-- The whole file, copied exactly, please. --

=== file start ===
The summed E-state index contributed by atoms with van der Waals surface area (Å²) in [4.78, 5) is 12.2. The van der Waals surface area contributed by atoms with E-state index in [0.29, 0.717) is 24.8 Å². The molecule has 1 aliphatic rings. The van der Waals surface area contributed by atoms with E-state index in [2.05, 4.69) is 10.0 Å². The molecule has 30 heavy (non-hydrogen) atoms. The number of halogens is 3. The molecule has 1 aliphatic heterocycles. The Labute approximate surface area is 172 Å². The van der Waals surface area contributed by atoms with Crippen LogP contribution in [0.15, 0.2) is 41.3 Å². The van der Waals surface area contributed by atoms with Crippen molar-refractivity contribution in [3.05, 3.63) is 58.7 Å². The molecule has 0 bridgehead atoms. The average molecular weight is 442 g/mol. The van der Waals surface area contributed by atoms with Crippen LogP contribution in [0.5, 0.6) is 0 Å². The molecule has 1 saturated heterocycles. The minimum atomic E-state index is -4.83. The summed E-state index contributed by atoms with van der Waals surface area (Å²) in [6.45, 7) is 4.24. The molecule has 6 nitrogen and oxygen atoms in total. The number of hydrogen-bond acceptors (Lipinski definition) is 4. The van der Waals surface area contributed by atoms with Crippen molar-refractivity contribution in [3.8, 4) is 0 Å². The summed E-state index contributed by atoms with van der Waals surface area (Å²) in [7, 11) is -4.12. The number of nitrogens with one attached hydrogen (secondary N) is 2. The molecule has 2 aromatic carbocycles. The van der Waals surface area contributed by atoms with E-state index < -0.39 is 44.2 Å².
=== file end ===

The summed E-state index contributed by atoms with van der Waals surface area (Å²) in [4.78, 5) is 12.2. The van der Waals surface area contributed by atoms with E-state index in [0.29, 0.717) is 24.8 Å². The molecule has 1 aliphatic rings. The van der Waals surface area contributed by atoms with E-state index in [2.05, 4.69) is 10.0 Å². The molecule has 30 heavy (non-hydrogen) atoms. The number of halogens is 3. The molecule has 1 aliphatic heterocycles. The Labute approximate surface area is 172 Å². The van der Waals surface area contributed by atoms with Crippen LogP contribution in [0.15, 0.2) is 41.3 Å². The van der Waals surface area contributed by atoms with Crippen molar-refractivity contribution in [3.05, 3.63) is 58.7 Å². The molecule has 0 bridgehead atoms. The average molecular weight is 442 g/mol. The van der Waals surface area contributed by atoms with Crippen LogP contribution in [0.5, 0.6) is 0 Å². The molecule has 1 saturated heterocycles. The minimum atomic E-state index is -4.83. The summed E-state index contributed by atoms with van der Waals surface area (Å²) in [6.45, 7) is 4.24. The molecule has 6 nitrogen and oxygen atoms in total. The number of hydrogen-bond acceptors (Lipinski definition) is 4. The van der Waals surface area contributed by atoms with Crippen molar-refractivity contribution in [3.8, 4) is 0 Å². The summed E-state index contributed by atoms with van der Waals surface area (Å²) in [7, 11) is -4.12. The number of nitrogens with one attached hydrogen (secondary N) is 2. The molecule has 2 aromatic carbocycles. The van der Waals surface area contributed by atoms with E-state index < -0.39 is 44.2 Å².